- Walnut, which origin is still debated today. Some say it first belonged to Persians, but had already been cultivated in southeastern Europe and Asia to Himalaya. The Greek also had been using walnut oil since the fourth century B.C. Walnut was believed to be the King’s meal, we sure agree because of its richness in alpha linoleic acid that provides the plant-based natural omega-3 and antioxidant to fight free radicals.
- Pecans, is the All-American peanut that first recognized in Illinois, hence the name Carya illinoensis. Just like other tree nuts, pecans are also rich in fiber and antioxidant.
- Cashew, is a short-lived nuts related to pistachio. Cashew has a different characteristic compared to the other nuts, because it grows directly from apple cashew fruit, not inside a shell like other types. This makes it really vulnerable and cannot last more than 24 hours once it’s plucked out of the tree. That is why, the preserved cashew sold in the market often a bit pricey. It was first found in Brazil and brought to familiarity in India by Portuguese sailors. Cashew has us benefitting from plant-based iron and low Glycemic Index number, a solution for those having a blood sugar spike problem.
- Macadamia, better known as Hawaiian treats but originally found in Australia. It is high in monounsaturated fats, vitamin B1 or thiamin, and manganese. Vitamin B1 is the primary nutrient for the health of nervous system and eye, as well as cardiovascular. The manganese mineral in it is also crucial for bone and skin regeneration.
30 grams of these nuts translated into:
- 20 almonds
- 30 pistachio kernels
- 20 hazelnuts
- 9 walnut kernels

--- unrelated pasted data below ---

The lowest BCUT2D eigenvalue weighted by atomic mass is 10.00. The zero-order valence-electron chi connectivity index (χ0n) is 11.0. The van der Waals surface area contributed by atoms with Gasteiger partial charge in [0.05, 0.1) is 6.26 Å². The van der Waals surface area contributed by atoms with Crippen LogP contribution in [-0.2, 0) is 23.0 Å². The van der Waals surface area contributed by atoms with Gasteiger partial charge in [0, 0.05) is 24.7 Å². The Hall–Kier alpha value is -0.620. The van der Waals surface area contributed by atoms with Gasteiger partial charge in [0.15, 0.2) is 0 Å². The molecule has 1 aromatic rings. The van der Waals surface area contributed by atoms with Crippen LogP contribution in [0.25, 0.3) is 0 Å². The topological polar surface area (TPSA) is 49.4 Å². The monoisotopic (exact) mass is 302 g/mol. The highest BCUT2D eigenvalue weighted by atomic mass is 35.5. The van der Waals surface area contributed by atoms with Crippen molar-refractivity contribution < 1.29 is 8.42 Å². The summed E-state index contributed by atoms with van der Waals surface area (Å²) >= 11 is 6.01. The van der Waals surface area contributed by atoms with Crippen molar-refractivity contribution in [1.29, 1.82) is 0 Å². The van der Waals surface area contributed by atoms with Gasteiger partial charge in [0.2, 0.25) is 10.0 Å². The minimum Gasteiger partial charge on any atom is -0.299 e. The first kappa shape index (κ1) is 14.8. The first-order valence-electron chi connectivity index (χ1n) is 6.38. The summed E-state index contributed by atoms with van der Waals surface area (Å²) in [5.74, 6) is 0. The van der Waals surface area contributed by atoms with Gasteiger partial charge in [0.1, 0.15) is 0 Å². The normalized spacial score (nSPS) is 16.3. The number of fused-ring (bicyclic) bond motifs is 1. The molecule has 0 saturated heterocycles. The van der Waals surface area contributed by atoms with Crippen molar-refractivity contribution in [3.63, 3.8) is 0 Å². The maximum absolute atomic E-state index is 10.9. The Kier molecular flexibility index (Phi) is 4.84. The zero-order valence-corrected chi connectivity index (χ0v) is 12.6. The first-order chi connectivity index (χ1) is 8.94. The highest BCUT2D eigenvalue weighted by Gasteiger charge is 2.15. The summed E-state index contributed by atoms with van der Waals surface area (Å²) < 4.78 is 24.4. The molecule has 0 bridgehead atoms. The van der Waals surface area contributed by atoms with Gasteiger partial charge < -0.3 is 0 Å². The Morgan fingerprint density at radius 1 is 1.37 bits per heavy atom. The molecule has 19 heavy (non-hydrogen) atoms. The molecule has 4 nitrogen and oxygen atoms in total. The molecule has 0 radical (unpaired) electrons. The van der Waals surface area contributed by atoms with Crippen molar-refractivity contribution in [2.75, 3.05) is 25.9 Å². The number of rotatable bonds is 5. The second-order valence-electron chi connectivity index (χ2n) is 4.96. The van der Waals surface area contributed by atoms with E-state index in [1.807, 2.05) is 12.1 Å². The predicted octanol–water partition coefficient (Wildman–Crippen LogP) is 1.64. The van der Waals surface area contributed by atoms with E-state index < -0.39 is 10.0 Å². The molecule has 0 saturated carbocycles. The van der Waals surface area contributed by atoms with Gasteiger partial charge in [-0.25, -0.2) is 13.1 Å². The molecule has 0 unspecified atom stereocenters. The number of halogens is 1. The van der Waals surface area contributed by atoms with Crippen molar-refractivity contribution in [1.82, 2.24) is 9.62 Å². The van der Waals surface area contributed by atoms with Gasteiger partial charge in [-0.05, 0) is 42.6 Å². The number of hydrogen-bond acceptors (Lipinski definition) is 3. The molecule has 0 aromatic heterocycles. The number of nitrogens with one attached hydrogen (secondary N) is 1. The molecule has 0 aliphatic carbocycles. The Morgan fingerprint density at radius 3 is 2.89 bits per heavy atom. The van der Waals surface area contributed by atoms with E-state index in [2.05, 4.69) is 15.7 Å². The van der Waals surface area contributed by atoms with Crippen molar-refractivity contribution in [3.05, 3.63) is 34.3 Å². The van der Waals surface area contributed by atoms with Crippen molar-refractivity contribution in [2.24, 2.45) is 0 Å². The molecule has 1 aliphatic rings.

- 15 pecans
- 15 cashews
- 15 macadamias
Add some varieties by mixing the nuts, two of every type except for chestnut that cannot be eaten raw.
Nuts’ nutrition is slightly reduced when it is being roasted, especially the vitamins due to its unstable-in-heat nature. Many packaged nuts have already been sodium-added for flavor purpose. For the sake of healthy lifestyle, always go for the unsalted and roasted ones.
All in all, nuts have been, and always will be a little bit better food for heart and blood sugar. It is a maestro in lowering bad cholesterol thanks to the unsaturated fat and fibers, keeping the elasticity of blood vessels due to the presence of amino acid Arginine, and fighting body oxidation to cancer. Nuts and carbohydrates together will also help slowing the pace of meal entering the guts, causing the significant drop in blood glucose level, which is exactly what high-risked diabetes people need.
Keeping our body healthy while reaching the ideal weight are nuts’ goal (no pun intended). Those unsaturated fats will keep us fuller and help trapping the fat through the structural fibers, making it going straight to the humptydump.
Of course, all of these are off the table if we happen to have a nut allergy, but that’s about it. Nuts are definitely a healthy part of the whole food experience we shouldn’t let passed us by.